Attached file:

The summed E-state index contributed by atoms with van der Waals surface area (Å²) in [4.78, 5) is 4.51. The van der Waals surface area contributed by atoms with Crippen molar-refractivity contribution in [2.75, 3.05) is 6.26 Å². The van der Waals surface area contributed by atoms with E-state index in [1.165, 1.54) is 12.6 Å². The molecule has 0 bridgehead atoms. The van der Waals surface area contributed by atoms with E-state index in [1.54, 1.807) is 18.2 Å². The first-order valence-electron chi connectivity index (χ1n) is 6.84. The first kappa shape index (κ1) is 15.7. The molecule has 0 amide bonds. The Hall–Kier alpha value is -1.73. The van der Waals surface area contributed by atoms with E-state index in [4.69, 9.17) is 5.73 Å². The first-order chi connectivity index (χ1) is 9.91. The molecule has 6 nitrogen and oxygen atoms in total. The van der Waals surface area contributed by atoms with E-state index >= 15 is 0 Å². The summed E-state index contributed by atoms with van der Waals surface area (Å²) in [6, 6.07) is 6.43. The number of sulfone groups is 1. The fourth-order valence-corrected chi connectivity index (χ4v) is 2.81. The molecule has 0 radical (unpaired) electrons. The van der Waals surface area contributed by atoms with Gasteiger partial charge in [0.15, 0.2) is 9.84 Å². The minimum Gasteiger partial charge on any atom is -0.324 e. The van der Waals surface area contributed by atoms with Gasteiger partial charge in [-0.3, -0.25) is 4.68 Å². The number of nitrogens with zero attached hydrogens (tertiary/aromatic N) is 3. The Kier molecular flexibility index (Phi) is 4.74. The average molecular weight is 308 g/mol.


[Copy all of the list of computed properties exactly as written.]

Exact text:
The summed E-state index contributed by atoms with van der Waals surface area (Å²) in [4.78, 5) is 4.51. The van der Waals surface area contributed by atoms with Crippen molar-refractivity contribution in [2.75, 3.05) is 6.26 Å². The van der Waals surface area contributed by atoms with E-state index in [1.165, 1.54) is 12.6 Å². The molecule has 0 bridgehead atoms. The van der Waals surface area contributed by atoms with E-state index in [1.54, 1.807) is 18.2 Å². The first-order valence-electron chi connectivity index (χ1n) is 6.84. The first kappa shape index (κ1) is 15.7. The molecule has 0 amide bonds. The Hall–Kier alpha value is -1.73. The van der Waals surface area contributed by atoms with E-state index in [4.69, 9.17) is 5.73 Å². The first-order chi connectivity index (χ1) is 9.91. The molecule has 6 nitrogen and oxygen atoms in total. The van der Waals surface area contributed by atoms with E-state index >= 15 is 0 Å². The summed E-state index contributed by atoms with van der Waals surface area (Å²) in [6, 6.07) is 6.43. The number of sulfone groups is 1. The fourth-order valence-corrected chi connectivity index (χ4v) is 2.81. The molecule has 0 radical (unpaired) electrons. The van der Waals surface area contributed by atoms with Gasteiger partial charge in [0.15, 0.2) is 9.84 Å². The minimum Gasteiger partial charge on any atom is -0.324 e. The van der Waals surface area contributed by atoms with Gasteiger partial charge in [-0.3, -0.25) is 4.68 Å². The number of nitrogens with zero attached hydrogens (tertiary/aromatic N) is 3. The Kier molecular flexibility index (Phi) is 4.74. The average molecular weight is 308 g/mol.